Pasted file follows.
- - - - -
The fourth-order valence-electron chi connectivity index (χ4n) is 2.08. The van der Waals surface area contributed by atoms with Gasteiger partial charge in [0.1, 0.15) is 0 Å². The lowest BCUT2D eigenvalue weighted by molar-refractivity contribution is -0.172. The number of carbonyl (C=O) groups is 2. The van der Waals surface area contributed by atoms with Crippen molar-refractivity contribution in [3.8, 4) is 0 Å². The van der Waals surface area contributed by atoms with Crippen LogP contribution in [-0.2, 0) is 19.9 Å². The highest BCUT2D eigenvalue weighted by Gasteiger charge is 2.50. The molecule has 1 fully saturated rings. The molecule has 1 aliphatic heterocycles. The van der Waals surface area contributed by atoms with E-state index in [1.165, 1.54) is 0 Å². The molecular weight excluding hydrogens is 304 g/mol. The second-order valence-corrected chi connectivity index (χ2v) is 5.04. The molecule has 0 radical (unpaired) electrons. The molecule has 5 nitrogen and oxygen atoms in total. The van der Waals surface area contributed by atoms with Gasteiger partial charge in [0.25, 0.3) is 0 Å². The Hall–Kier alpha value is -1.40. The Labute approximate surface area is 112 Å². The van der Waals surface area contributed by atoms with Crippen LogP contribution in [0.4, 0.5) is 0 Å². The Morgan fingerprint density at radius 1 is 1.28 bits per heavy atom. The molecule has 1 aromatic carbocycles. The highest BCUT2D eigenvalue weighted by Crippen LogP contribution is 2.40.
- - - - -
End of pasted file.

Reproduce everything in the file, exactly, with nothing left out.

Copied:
The fourth-order valence-electron chi connectivity index (χ4n) is 2.08. The van der Waals surface area contributed by atoms with Gasteiger partial charge in [0.1, 0.15) is 0 Å². The lowest BCUT2D eigenvalue weighted by molar-refractivity contribution is -0.172. The number of carbonyl (C=O) groups is 2. The van der Waals surface area contributed by atoms with Crippen molar-refractivity contribution in [3.8, 4) is 0 Å². The van der Waals surface area contributed by atoms with Crippen LogP contribution in [-0.2, 0) is 19.9 Å². The highest BCUT2D eigenvalue weighted by Gasteiger charge is 2.50. The molecule has 1 fully saturated rings. The molecule has 1 aliphatic heterocycles. The van der Waals surface area contributed by atoms with E-state index in [1.165, 1.54) is 0 Å². The molecular weight excluding hydrogens is 304 g/mol. The second-order valence-corrected chi connectivity index (χ2v) is 5.04. The molecule has 0 radical (unpaired) electrons. The molecule has 5 nitrogen and oxygen atoms in total. The van der Waals surface area contributed by atoms with Gasteiger partial charge in [0.25, 0.3) is 0 Å². The Hall–Kier alpha value is -1.40. The Labute approximate surface area is 112 Å². The van der Waals surface area contributed by atoms with Crippen LogP contribution in [0.4, 0.5) is 0 Å². The Morgan fingerprint density at radius 1 is 1.28 bits per heavy atom. The molecule has 1 aromatic carbocycles. The highest BCUT2D eigenvalue weighted by Crippen LogP contribution is 2.40.